Of course this is all how I'm choosing to see it, by erring on the side of caution, so perhaps my speculation does end up being a bit of an overshot. Only time will tell though.

"The heart has it's reasons that reason knows nothing of."
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post #53 of 55 (permalink) Old 07-27-2020, 10:02 PM
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People should be moving on from 4C/4T CPUs already. They should have moved on when Zen released. There's literally no reason to have one these days with Comet Lake bringing hyper-threading to Intel's entire lineup. Budget gamers have the R5 1600 AF and R3 3300X as very good options. Developers are going to want as many people to be able to play their games as possible so games are still going to be able to run just fine on 4C/8T CPUs. More cores will be better, but these consoles aren't going to change anything other than how easy it will be to port games.

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post #54 of 55 (permalink) Old 07-28-2020, 05:12 AM
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Hm, quite possibly just just my perspective then, coming from someone who likes to stick with something longer and upgrade less often. The quad core CPUs with Hyper-threading can manage fine, yes (even my non-SMT Core i5 kept proving me wrong, to the point my upgrade was necessitated sooner by 16 GB RAM not being enough, but the CPU was clearly nearing its end too). I do, however, feel a 6 core CPU would be a good minimum I'd strive for (exceptions always, of course), and that 8 core CPUs are likely safer for longevity purposes.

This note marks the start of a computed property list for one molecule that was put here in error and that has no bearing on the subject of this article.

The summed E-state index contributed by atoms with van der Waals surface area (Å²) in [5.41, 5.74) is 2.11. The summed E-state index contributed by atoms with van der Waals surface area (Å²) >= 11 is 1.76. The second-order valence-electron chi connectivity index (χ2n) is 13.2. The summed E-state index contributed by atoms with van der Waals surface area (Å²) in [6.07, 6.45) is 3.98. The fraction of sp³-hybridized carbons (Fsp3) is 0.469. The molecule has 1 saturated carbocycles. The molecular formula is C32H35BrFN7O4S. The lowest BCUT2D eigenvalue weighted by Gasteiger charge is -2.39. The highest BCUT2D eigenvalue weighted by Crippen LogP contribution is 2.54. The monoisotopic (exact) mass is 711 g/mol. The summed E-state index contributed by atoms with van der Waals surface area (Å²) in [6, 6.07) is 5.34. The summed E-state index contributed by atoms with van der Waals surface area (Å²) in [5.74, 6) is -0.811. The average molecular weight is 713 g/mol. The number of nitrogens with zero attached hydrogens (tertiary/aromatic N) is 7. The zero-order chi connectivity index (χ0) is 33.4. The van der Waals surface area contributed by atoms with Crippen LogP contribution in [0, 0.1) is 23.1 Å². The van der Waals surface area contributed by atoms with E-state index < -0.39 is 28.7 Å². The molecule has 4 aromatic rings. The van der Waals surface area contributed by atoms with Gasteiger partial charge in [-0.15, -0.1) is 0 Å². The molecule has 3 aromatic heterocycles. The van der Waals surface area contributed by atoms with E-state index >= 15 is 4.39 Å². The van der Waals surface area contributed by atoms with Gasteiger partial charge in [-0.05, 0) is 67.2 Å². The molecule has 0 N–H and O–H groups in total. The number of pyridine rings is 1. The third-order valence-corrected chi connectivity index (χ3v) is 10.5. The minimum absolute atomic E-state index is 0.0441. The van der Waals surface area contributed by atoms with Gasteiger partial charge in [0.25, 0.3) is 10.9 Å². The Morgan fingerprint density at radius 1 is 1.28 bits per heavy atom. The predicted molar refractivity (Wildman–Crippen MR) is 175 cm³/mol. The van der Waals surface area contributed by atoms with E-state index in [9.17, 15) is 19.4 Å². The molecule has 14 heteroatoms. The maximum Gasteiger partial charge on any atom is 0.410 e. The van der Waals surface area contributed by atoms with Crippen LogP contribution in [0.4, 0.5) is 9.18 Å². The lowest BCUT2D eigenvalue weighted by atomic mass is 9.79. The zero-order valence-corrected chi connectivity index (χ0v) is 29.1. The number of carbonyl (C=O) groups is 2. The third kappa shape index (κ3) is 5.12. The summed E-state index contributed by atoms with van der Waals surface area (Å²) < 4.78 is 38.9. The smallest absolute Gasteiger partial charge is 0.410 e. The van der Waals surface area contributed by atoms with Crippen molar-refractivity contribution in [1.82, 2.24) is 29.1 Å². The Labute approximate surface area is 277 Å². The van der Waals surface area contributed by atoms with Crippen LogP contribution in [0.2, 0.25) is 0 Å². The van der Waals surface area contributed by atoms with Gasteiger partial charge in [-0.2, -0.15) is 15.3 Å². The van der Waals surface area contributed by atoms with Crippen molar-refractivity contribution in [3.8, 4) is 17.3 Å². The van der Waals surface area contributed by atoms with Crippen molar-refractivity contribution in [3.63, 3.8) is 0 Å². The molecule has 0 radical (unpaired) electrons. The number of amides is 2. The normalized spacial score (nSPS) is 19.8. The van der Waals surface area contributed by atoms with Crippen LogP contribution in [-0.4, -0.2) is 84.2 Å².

And yeah, games aren't going to necessitate 8 core CPUs following the console releases; agree with you there, but we've also seen in the past far too many examples of games that just that just show clear bias towards CPUs far above average (referring to core count). Grand Theft Auto IV (dual cores were the common and I recall quad cores alleviating SOME of it's bad performance) and Battlefield (quad cores were common, SMT Core i7s less so but I remember the fuss that they showed clear improvement) come to mind as some examples. Higher core/thread count CPUs tend to deal better with frame times when CPUs near the limit may otherwise still manage (SMT enabled quad cores might not yet be at this point by and large, but I do think it will start shifting more that way sooner rather than later as non SMT quad cores more or less have even if they otherwise still manage much of the time).

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post #55 of 55 (permalink) Old 07-28-2020, 11:03 AM
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I'm not saying core count won't matter. I'm saying consoles adding cores won't make a meaningful difference in PC gaming. I will always recommend at least 6C/12T because it's going to fit any budget besides entry-level budget gaming systems, but those people who have to settle for a 4C/8T CPU will still have an acceptable gaming experience.